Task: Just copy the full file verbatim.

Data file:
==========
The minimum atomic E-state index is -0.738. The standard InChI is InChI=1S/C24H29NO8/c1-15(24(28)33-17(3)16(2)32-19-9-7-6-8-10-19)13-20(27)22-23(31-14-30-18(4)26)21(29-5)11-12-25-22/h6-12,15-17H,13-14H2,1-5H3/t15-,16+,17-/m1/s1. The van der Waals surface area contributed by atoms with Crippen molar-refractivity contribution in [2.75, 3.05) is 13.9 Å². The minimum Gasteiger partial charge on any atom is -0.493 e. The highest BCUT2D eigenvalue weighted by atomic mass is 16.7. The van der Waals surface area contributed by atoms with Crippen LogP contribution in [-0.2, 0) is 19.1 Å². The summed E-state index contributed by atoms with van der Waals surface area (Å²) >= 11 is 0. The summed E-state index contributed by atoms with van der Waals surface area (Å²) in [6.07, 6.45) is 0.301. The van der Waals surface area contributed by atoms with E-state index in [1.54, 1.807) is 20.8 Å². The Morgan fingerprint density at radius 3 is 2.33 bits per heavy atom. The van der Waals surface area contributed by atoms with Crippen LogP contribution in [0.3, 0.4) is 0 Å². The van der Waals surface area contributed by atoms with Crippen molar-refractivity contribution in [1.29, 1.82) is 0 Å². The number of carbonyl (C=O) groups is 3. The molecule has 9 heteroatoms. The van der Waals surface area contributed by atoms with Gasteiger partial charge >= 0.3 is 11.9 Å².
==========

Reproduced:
The minimum atomic E-state index is -0.738. The standard InChI is InChI=1S/C24H29NO8/c1-15(24(28)33-17(3)16(2)32-19-9-7-6-8-10-19)13-20(27)22-23(31-14-30-18(4)26)21(29-5)11-12-25-22/h6-12,15-17H,13-14H2,1-5H3/t15-,16+,17-/m1/s1. The van der Waals surface area contributed by atoms with Crippen molar-refractivity contribution in [2.75, 3.05) is 13.9 Å². The minimum Gasteiger partial charge on any atom is -0.493 e. The highest BCUT2D eigenvalue weighted by atomic mass is 16.7. The van der Waals surface area contributed by atoms with Crippen LogP contribution in [-0.2, 0) is 19.1 Å². The summed E-state index contributed by atoms with van der Waals surface area (Å²) >= 11 is 0. The summed E-state index contributed by atoms with van der Waals surface area (Å²) in [6.07, 6.45) is 0.301. The van der Waals surface area contributed by atoms with E-state index in [1.54, 1.807) is 20.8 Å². The Morgan fingerprint density at radius 3 is 2.33 bits per heavy atom. The van der Waals surface area contributed by atoms with Crippen LogP contribution in [0.3, 0.4) is 0 Å². The van der Waals surface area contributed by atoms with Crippen molar-refractivity contribution in [1.29, 1.82) is 0 Å². The number of carbonyl (C=O) groups is 3. The molecule has 9 heteroatoms. The van der Waals surface area contributed by atoms with Gasteiger partial charge >= 0.3 is 11.9 Å².